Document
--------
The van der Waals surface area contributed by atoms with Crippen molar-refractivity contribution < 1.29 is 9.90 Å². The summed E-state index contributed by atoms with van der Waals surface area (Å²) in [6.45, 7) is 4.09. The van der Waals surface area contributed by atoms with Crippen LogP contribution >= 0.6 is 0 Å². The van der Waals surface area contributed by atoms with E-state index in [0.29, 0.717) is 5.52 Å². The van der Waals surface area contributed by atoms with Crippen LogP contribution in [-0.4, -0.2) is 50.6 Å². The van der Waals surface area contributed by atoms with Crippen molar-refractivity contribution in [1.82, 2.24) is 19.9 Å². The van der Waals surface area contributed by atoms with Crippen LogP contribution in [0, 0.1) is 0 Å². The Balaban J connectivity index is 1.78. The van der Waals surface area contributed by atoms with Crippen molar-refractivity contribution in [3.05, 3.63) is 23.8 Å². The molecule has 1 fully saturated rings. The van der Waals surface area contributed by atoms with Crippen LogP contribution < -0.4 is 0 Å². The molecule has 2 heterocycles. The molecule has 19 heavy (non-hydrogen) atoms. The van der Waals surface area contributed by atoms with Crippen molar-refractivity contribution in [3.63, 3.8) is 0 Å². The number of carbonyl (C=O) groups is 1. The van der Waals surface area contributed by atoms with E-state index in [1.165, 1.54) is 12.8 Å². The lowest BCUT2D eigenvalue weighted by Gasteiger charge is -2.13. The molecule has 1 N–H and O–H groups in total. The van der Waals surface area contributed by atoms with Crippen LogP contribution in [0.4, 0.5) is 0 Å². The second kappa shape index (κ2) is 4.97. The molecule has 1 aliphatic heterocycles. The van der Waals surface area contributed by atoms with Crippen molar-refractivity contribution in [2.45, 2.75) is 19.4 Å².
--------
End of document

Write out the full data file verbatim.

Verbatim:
The van der Waals surface area contributed by atoms with Crippen molar-refractivity contribution < 1.29 is 9.90 Å². The summed E-state index contributed by atoms with van der Waals surface area (Å²) in [6.45, 7) is 4.09. The van der Waals surface area contributed by atoms with Crippen LogP contribution >= 0.6 is 0 Å². The van der Waals surface area contributed by atoms with E-state index in [0.29, 0.717) is 5.52 Å². The van der Waals surface area contributed by atoms with Crippen LogP contribution in [-0.4, -0.2) is 50.6 Å². The van der Waals surface area contributed by atoms with Crippen molar-refractivity contribution in [1.82, 2.24) is 19.9 Å². The van der Waals surface area contributed by atoms with Crippen LogP contribution in [0, 0.1) is 0 Å². The Balaban J connectivity index is 1.78. The van der Waals surface area contributed by atoms with Crippen molar-refractivity contribution in [3.05, 3.63) is 23.8 Å². The molecule has 1 fully saturated rings. The van der Waals surface area contributed by atoms with Crippen LogP contribution < -0.4 is 0 Å². The molecule has 2 heterocycles. The molecule has 19 heavy (non-hydrogen) atoms. The van der Waals surface area contributed by atoms with Crippen molar-refractivity contribution in [3.63, 3.8) is 0 Å². The number of carbonyl (C=O) groups is 1. The van der Waals surface area contributed by atoms with E-state index in [1.165, 1.54) is 12.8 Å². The lowest BCUT2D eigenvalue weighted by Gasteiger charge is -2.13. The molecule has 1 N–H and O–H groups in total. The van der Waals surface area contributed by atoms with Crippen LogP contribution in [0.4, 0.5) is 0 Å². The second kappa shape index (κ2) is 4.97. The molecule has 1 aliphatic heterocycles. The van der Waals surface area contributed by atoms with Crippen molar-refractivity contribution in [2.45, 2.75) is 19.4 Å².